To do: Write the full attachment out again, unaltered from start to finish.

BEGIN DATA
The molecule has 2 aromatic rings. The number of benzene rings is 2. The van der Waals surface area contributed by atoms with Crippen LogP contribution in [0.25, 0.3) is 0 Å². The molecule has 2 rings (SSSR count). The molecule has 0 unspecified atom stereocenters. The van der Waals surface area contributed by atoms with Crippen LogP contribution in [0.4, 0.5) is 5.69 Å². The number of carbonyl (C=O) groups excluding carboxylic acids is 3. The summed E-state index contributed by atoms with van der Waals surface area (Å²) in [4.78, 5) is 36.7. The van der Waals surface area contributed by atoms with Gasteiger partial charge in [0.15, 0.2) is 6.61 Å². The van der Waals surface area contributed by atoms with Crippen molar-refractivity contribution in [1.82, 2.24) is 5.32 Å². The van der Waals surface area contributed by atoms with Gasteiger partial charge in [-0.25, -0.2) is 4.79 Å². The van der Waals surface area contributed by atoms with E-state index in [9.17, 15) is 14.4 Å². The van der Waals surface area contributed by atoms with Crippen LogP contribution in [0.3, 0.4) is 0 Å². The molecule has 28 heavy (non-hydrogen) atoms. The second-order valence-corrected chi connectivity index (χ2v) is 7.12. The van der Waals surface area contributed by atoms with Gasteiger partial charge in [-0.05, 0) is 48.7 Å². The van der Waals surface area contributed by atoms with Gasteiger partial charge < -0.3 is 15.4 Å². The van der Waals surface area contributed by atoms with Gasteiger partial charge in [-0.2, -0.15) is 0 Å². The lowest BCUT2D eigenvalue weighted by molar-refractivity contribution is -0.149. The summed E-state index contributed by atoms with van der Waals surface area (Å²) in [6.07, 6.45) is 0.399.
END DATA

The molecule has 2 aromatic rings. The number of benzene rings is 2. The van der Waals surface area contributed by atoms with Crippen LogP contribution in [0.25, 0.3) is 0 Å². The molecule has 2 rings (SSSR count). The molecule has 0 unspecified atom stereocenters. The van der Waals surface area contributed by atoms with Crippen LogP contribution in [0.4, 0.5) is 5.69 Å². The number of carbonyl (C=O) groups excluding carboxylic acids is 3. The summed E-state index contributed by atoms with van der Waals surface area (Å²) in [4.78, 5) is 36.7. The van der Waals surface area contributed by atoms with Gasteiger partial charge in [0.15, 0.2) is 6.61 Å². The van der Waals surface area contributed by atoms with Crippen molar-refractivity contribution in [1.82, 2.24) is 5.32 Å². The van der Waals surface area contributed by atoms with Gasteiger partial charge in [-0.25, -0.2) is 4.79 Å². The van der Waals surface area contributed by atoms with E-state index in [9.17, 15) is 14.4 Å². The van der Waals surface area contributed by atoms with Crippen LogP contribution in [0.3, 0.4) is 0 Å². The molecule has 28 heavy (non-hydrogen) atoms. The second-order valence-corrected chi connectivity index (χ2v) is 7.12. The van der Waals surface area contributed by atoms with Gasteiger partial charge in [-0.05, 0) is 48.7 Å². The van der Waals surface area contributed by atoms with Gasteiger partial charge < -0.3 is 15.4 Å². The van der Waals surface area contributed by atoms with Gasteiger partial charge in [-0.2, -0.15) is 0 Å². The lowest BCUT2D eigenvalue weighted by molar-refractivity contribution is -0.149. The summed E-state index contributed by atoms with van der Waals surface area (Å²) in [6.07, 6.45) is 0.399.